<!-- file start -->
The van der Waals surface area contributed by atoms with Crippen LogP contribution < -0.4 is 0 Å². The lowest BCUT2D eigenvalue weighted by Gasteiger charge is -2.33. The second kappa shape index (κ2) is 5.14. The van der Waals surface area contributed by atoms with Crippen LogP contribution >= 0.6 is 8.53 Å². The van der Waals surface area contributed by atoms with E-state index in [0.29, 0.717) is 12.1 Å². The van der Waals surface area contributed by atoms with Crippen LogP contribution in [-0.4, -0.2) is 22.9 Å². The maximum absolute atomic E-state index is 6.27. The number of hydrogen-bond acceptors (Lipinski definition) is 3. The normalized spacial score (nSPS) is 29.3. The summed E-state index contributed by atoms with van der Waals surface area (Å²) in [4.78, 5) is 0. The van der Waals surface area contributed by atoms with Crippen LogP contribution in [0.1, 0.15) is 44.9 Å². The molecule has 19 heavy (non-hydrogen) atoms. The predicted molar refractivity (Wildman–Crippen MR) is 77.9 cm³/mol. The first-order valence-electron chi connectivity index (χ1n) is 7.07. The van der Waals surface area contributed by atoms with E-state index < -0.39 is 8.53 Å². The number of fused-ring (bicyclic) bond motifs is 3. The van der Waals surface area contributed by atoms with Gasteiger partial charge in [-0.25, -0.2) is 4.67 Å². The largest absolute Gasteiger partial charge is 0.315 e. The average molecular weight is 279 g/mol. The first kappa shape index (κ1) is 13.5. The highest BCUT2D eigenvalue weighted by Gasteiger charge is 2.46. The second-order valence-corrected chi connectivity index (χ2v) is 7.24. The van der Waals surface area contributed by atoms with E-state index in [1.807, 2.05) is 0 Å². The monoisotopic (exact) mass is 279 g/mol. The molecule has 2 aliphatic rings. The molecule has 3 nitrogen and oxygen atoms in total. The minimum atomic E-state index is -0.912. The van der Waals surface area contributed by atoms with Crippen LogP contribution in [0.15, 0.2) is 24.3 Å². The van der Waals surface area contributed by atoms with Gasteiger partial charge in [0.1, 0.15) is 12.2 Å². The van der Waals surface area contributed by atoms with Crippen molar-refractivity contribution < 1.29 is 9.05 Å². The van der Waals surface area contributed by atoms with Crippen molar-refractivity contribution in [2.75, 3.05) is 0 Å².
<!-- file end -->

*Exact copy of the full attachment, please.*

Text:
The van der Waals surface area contributed by atoms with Crippen LogP contribution < -0.4 is 0 Å². The lowest BCUT2D eigenvalue weighted by Gasteiger charge is -2.33. The second kappa shape index (κ2) is 5.14. The van der Waals surface area contributed by atoms with Crippen LogP contribution >= 0.6 is 8.53 Å². The van der Waals surface area contributed by atoms with E-state index in [0.29, 0.717) is 12.1 Å². The van der Waals surface area contributed by atoms with Crippen LogP contribution in [-0.4, -0.2) is 22.9 Å². The maximum absolute atomic E-state index is 6.27. The number of hydrogen-bond acceptors (Lipinski definition) is 3. The normalized spacial score (nSPS) is 29.3. The summed E-state index contributed by atoms with van der Waals surface area (Å²) in [4.78, 5) is 0. The van der Waals surface area contributed by atoms with Crippen LogP contribution in [0.1, 0.15) is 44.9 Å². The molecule has 19 heavy (non-hydrogen) atoms. The predicted molar refractivity (Wildman–Crippen MR) is 77.9 cm³/mol. The first-order valence-electron chi connectivity index (χ1n) is 7.07. The van der Waals surface area contributed by atoms with E-state index < -0.39 is 8.53 Å². The number of fused-ring (bicyclic) bond motifs is 3. The van der Waals surface area contributed by atoms with Gasteiger partial charge in [-0.25, -0.2) is 4.67 Å². The largest absolute Gasteiger partial charge is 0.315 e. The average molecular weight is 279 g/mol. The first kappa shape index (κ1) is 13.5. The highest BCUT2D eigenvalue weighted by Gasteiger charge is 2.46. The second-order valence-corrected chi connectivity index (χ2v) is 7.24. The van der Waals surface area contributed by atoms with E-state index in [1.807, 2.05) is 0 Å². The monoisotopic (exact) mass is 279 g/mol. The molecule has 2 aliphatic rings. The molecule has 3 nitrogen and oxygen atoms in total. The minimum atomic E-state index is -0.912. The van der Waals surface area contributed by atoms with Crippen LogP contribution in [0.15, 0.2) is 24.3 Å². The van der Waals surface area contributed by atoms with Gasteiger partial charge in [0.1, 0.15) is 12.2 Å². The van der Waals surface area contributed by atoms with Crippen molar-refractivity contribution < 1.29 is 9.05 Å². The van der Waals surface area contributed by atoms with Crippen molar-refractivity contribution in [2.75, 3.05) is 0 Å².